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Aldo's New Altar

Aldo's Cafe
Robert Scheer

Seaing Is Believing: Aldo's Cafe chef Marco Verduzco displays a sea bass with potato rounds, shallots and roasted garlic cherry tomato jus--just one of his ocean delights.

In a charismatic marriage of old SC roots and emerging SC tastes, Aldo's Cafe makes a bravura Westside debut

By Christina Waters

BY ANY STANDARDS, it was one of the hottest weeks in May. But even soaring temperatures couldn't wilt the recent opening of Aldo's Cafe, the Olivieri family's first restaurant foray outside yacht harbor turf. The new cafe, anchoring the street side of Westside Santa Cruz's mighty Almar Center, exudes smart, sleek ambiance. Silver ceilings romance a long expanse of polished hardwood flooring, which in turn is echoed in pale wood banquettes, a flirty curved wooden counter and enough sophisticated floral display to please any South of Market groupie. White linened tables and creamy apricot walls enhance a low-key atmosphere that promises to fit in well with the cultural landscape, which involves a blend of older friends of Aldo's, young couples and groups from UCSC.

From a short list of Italian and California vintages, I chose a glass of the precociously drinkable McDowell Mendocino syrah 1995 ($4), while my partner wisely quenched his thirst with a big pint of Sierra Nevada Pale Ale ($3.50). Liquids in hand, we foraged long in the basket of excellent breads--a seeded Italian and a warm francese--both from Aldo's Bakery and served with a saucer of olive oil laced with red pepper flakes and huge cloves of roasted garlic. Wonderful.

The appetite we brought to the table last week was matched by the bold and vibrant dishes we encountered. We both loved an evening special of steamed baby clams with housemade Calabrese sausage all drenched in a lusty, salty seafood and garlic broth ($7). And I was very happy with my salad of field greens wilted and pliant under a crown of pancetta and ultra-creamy goat cheese ($5.95). A meal unto itself, the wonderful salad--which got better and better as the sweet/tart vinaigrette permeated every layer of baby spinach, mizuna, arugula and frisée--was marred by mealy pear slices, which should never have left the kitchen.

A platter of pale salmon carpaccio was gorgeous to the eye, a field of soft pink crisscrossed with decorative tracery of mascarpone sauce and studded with capers, sweet Bermuda onions and dollops of lemon-fortified Dijon mustard ($6.95). Pretty but tasteless, which is the fault of the concept rather than the execution--salmon, no matter how sea-fresh, cries out for curing or cooking.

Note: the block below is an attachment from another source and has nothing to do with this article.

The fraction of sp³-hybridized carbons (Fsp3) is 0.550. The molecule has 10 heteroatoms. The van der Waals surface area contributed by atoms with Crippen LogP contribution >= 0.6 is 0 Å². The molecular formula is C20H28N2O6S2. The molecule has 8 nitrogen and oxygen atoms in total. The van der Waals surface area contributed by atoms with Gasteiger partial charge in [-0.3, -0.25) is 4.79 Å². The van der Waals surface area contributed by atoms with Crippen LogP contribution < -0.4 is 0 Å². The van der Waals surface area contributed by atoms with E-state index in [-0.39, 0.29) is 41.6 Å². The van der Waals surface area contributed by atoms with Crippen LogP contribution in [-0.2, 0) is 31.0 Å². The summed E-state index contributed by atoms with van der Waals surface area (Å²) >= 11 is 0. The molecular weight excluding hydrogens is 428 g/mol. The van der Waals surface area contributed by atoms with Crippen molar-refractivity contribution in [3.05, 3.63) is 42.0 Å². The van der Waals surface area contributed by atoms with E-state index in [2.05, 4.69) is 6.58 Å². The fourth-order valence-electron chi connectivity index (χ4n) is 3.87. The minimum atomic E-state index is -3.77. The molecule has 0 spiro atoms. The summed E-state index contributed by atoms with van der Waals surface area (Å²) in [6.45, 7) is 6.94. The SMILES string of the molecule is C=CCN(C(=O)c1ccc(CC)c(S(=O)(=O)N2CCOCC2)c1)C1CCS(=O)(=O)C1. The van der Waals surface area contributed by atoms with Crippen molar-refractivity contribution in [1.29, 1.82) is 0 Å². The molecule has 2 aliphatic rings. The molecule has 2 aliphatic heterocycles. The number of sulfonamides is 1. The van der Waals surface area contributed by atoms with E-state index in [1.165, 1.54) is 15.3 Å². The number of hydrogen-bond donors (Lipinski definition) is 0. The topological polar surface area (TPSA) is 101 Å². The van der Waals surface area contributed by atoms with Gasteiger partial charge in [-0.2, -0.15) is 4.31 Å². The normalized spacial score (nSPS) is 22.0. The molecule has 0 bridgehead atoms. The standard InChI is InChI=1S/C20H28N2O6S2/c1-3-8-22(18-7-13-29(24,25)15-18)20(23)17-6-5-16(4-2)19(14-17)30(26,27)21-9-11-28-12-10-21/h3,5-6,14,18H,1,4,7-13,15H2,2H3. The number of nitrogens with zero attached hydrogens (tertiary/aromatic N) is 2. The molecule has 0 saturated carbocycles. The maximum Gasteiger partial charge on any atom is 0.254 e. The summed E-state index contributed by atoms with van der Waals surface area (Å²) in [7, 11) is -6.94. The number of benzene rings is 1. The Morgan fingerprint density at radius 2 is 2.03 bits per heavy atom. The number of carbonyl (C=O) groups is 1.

The place filled up during the lull between our courses, a lull that will doubtless grow shorter as fine-tuning continues. Our main courses were huge, confident constructions--one a gorgeous plate of perfect linguine inflected with lemon roasted chicken ($9.95), the other an enormous T-bone steak glistening with olive butter on a layer of garlic mashed potatoes ($17.95).

The linguine had been dusted with some more of the excellent, lean pancetta and al dente slices of fresh asparagus. A perfume of rosemary rose from the large bowl--I sighed. The steak fared less well. It lacked much in the way of flavor and arrived a bit more done than "rare to medium rare" should imply. The potatoes, which my male companion adored because, after all, men are pushovers for anything resembling a mashed potato, were a bit runny. Still, joined with the au jus at the bottom of the plate, they tasted terrific.

Ella Fitzgerald had begun her musical conquest of Cole Porter in the background as the light lowered, the pace slowed down and Aldo's seduced us with desserts. In a refreshing response to the ubiquitous cappuccino concept, Aldo's serves exceptional after-dinner coffee in a French-style café presse ($2.50). My partner practically burst into tears at the sight of his square of tumescent tiramisu ($5.25). He had a right to. Not too sweet, perfectly balanced betwixt mascarpone, cake, the bite of liquor and unsweetened chocolate, it was a sinful archetype. I, meanwhile, was enjoying what I consider the ultimate salvo to a meal of robust Italian foods. Two housemade biscotti--crisp on the outside, chewy and studded with almonds on the inside--arrived, dusted with powdered sugar and a sprig of fresh mint, along with a glass of Vin Santo Italian sweet wine ($4.50).

Alternating sips of amber-hued wine, strong coffee and tender biscotti, I drifted for long moments. Did I mention that we've made plans to return next week?

Aldo's Cafe

Address: Mission Street and Almar Avenue, SC
Phone: 429-9982
Hours: Dinner 5­10pm Tue.­Sun.
Price: Moderate
Chef: Marco Verduzco
Ambiance: *** Contemporary bistro
Cuisine: **1/2 Nicely made dishes, generous portions
Service: *** Knowledgeable, helpful
Overall: Terrific potential for a cornerstone cafe in a discerning neighborhood

****Great, ***Excellent, **Good, *Okay

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From the May 22-28, 1997 issue of Metro Santa Cruz

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